Capture Tumor-Derived Exosomes Underlying Several Forms of Cancer
Upwards of 90% of all cancer-related deaths are attributed to metastasis. The spread of cancer from a primary site of origin to other organs or areas of the body. The mechanism of how tumors metastasize to distant sites in the body has long been one of cancer's greatest mysteries. That mystery was recently solved when circulating particles known as tumor-derived exosomes were discovered to be the seeds that promote the spread and growth of cancer metastasis.
Aethlon initiated its tumor-derived exosome research at a time when the medical community believed exosomes were merely cellular debris with no biological function. Today, a therapeutic to address tumor-derived exosomes represents a significant unmet need in cancer care. Aethlon has demonstrated that the affinity mechanism of the Hemopurifier® can capture tumor-derived exosomes underlying several forms of cancer, including breast, ovarian and metastatic melanoma.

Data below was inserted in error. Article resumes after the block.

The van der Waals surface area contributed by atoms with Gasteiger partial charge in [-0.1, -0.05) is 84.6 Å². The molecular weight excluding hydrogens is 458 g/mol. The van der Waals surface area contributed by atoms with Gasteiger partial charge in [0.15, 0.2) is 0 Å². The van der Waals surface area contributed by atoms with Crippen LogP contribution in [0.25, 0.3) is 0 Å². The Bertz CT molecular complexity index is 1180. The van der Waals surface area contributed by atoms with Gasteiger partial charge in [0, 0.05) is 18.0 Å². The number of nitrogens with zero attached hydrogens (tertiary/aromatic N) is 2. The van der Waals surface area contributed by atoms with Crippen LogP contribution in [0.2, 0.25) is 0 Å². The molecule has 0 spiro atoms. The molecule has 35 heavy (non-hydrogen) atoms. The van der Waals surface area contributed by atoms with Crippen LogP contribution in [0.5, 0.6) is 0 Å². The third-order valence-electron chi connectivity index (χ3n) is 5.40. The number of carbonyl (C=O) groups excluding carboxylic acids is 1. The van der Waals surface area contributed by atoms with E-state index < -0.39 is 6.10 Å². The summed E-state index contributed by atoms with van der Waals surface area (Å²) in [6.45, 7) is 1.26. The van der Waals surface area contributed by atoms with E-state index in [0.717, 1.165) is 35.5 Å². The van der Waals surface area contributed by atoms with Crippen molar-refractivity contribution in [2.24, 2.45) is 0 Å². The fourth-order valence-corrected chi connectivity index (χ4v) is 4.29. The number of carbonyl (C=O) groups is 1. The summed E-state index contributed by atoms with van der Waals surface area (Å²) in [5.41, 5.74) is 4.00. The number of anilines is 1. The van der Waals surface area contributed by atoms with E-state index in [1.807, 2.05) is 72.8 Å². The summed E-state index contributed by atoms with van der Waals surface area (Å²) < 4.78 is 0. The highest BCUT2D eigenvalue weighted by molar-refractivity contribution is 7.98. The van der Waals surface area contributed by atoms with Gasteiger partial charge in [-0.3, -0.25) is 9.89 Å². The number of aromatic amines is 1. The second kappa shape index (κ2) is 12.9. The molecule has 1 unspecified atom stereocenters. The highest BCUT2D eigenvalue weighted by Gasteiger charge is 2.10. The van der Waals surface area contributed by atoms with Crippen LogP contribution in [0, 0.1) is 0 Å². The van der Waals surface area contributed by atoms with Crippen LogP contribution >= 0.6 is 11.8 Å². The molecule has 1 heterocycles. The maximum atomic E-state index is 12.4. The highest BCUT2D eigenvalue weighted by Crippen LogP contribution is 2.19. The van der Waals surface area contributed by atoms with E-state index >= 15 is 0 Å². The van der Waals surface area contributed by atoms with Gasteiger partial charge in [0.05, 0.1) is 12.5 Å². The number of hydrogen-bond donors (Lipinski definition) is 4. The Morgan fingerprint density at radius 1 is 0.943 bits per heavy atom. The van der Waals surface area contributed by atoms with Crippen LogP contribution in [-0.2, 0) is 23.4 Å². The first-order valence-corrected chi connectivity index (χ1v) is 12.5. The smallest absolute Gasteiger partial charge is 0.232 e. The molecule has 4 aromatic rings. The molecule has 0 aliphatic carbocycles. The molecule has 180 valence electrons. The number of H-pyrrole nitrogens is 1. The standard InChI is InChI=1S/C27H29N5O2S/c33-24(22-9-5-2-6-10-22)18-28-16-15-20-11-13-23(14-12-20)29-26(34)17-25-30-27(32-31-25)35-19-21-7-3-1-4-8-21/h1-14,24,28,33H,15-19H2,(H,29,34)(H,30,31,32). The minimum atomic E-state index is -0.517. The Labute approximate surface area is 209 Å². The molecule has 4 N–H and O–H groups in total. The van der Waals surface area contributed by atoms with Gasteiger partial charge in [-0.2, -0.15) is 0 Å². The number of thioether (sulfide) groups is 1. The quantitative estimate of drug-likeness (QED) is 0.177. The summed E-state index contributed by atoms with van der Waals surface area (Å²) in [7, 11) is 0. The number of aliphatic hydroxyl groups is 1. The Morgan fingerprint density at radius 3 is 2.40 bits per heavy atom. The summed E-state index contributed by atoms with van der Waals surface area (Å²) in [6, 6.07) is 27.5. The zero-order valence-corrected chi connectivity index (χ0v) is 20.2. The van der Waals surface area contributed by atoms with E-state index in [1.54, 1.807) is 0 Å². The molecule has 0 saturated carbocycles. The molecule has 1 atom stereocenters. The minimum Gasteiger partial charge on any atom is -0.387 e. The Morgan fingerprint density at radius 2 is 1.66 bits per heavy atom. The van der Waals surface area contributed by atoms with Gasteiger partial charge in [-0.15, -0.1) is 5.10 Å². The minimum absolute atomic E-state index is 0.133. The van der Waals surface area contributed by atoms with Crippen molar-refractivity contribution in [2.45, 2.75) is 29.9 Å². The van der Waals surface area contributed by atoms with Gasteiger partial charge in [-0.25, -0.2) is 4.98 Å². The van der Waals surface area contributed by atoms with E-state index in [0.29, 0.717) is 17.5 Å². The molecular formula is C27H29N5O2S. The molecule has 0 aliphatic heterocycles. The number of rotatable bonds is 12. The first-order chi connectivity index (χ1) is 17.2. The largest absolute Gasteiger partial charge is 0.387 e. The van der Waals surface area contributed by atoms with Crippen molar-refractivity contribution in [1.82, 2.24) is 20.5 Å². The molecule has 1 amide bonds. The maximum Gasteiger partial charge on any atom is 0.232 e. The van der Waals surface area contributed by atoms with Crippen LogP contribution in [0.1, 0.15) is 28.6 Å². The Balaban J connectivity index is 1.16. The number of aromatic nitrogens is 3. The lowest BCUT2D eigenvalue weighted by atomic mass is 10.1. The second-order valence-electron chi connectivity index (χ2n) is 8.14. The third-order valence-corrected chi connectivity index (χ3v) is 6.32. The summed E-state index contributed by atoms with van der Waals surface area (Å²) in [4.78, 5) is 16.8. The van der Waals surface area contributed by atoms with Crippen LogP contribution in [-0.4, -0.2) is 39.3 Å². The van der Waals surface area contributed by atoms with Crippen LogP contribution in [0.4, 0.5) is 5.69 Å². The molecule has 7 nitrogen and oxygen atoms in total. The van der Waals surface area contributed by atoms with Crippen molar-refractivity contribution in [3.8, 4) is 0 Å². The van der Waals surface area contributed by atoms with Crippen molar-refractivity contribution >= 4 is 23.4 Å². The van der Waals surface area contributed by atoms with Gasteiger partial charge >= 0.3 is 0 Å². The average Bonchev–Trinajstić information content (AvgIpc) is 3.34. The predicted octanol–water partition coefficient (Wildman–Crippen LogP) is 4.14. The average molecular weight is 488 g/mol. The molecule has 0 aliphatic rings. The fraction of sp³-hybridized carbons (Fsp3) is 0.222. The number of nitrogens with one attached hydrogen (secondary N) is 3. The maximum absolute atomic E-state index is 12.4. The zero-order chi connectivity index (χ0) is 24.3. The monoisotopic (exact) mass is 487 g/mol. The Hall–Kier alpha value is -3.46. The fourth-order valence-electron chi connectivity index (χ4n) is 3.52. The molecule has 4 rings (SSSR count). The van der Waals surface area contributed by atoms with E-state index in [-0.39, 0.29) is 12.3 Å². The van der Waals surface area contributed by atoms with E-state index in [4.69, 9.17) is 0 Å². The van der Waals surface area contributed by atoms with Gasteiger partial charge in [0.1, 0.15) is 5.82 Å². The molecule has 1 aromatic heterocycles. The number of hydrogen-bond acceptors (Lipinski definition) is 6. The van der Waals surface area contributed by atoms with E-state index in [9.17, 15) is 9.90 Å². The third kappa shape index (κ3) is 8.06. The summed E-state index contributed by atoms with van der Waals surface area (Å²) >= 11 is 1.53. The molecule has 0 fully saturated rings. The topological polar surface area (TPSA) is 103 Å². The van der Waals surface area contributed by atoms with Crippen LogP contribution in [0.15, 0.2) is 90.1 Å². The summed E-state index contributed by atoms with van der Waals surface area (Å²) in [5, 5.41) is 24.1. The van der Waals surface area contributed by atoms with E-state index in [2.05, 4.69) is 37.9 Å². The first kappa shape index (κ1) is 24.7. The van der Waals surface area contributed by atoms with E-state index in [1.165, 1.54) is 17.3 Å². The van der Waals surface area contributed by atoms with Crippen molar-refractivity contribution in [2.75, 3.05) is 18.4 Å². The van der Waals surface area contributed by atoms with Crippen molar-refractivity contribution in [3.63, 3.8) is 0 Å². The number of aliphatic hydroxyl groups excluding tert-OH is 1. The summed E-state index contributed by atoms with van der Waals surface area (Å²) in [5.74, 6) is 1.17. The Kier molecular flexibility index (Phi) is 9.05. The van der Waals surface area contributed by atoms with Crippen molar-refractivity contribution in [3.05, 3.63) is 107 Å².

Our extended tumor-derived exosome research
Beyond their role in metastasis, researchers have also published mounting evidence that tumor-derived exosomes contribute to tumorigenesis (the formation of cancer), cancer progression, angiogenesis (creation of blood vessels to fuel tumor growth), immune evasion, and resistance to radiation and chemotherapeutic drugs. Recent discoveries also reveal that exosomes may contribute to bacterial and viral pathogenesis, the progression of Alzheimer and Parkinson’s diseases, the spread of prion proteins, and numerous inflammatory conditions.
Status of clinical studies
Due to lack of patient enrollment by the University of Pittsburgh Medical Center (UPMC) in our head and neck cancer safety trial, we and UPMC have terminated this study. We are planning a new clinical trial in oncology that will potentially include more tumor types, enabling us to build our safety database in oncology and provide data to help direct the development of our Hemopurifier as a treatment option in oncology. We are currently working with our new contract research organization, or CRO, on preparations to conduct a clinical trial in Australia in patients with solid tumors, including head and neck cancer, gastrointestinal cancers and other cancers.